Australian scientists are collecting DNA samples from whale sharks at Ningaloo Reef in Western Australia to unlock the mystery of where they travel to and how deep they go.
The CSIRO researchers will also use satellite tags to try to build a picture of the life of the largest fish in the sea whose behaviour is still unknown.
“Taking genetic samples from whale sharks will provide a critical piece of data on their age to help us estimate the population on the western coast of Australia and the eastern Indian Ocean,” says CSIRO Senior Scientist Dr Richard Pillans.
“We will also be using satellite tags to track where the whale sharks go to gain insight into their behaviour.”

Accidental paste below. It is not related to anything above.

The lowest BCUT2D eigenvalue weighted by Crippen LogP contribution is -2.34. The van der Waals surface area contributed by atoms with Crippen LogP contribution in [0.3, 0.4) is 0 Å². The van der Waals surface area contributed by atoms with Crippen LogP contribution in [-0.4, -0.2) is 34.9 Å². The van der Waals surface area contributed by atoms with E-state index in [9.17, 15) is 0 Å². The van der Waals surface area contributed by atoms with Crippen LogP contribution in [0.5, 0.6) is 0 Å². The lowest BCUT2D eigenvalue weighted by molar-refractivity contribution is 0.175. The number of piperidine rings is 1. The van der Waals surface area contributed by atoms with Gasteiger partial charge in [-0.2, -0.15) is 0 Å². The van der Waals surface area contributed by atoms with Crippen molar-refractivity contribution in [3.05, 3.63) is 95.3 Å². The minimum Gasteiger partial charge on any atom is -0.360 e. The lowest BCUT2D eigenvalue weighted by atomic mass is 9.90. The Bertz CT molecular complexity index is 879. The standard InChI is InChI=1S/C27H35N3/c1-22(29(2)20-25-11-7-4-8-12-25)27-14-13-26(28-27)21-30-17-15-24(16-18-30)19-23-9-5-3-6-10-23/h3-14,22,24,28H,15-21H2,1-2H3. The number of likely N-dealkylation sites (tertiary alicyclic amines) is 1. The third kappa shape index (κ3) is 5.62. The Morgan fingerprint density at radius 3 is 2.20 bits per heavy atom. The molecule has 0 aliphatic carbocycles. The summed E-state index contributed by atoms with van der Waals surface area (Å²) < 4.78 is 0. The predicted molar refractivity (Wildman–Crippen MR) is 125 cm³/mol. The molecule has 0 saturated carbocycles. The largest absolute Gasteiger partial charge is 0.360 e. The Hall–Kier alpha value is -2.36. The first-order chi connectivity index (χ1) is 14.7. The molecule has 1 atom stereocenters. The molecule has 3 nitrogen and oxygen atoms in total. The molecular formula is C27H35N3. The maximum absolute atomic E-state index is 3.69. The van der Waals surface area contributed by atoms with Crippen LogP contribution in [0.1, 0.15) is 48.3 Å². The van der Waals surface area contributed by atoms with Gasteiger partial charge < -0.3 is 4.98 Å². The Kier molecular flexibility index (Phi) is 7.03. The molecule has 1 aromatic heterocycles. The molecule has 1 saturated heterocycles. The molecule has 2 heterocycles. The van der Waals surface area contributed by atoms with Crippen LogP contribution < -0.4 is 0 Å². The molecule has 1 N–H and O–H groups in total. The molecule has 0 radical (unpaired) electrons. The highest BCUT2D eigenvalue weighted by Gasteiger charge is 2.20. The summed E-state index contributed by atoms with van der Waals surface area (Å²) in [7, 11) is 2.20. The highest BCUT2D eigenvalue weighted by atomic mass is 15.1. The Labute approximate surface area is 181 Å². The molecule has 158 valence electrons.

Previous tagging has revealed whale sharks travelling south to Perth and others have been located as far as the Gulf of Carpentaria, 3,500 km away. Some whale sharks have been clocked diving as deep as 1.8 kilometres.
The whale shark work is part of a five-year, $5.4 million research partnership with BHP which includes turtle tagging, coral reef surveys in deep and shallow water and marine debris assessment.
“There’s still a lot to learn about whale sharks and the potential impacts of a changing marine environment but with more research we hope to find out more, including where whale sharks mate and where they go to give birth to their live young,” says Dr Pillans.
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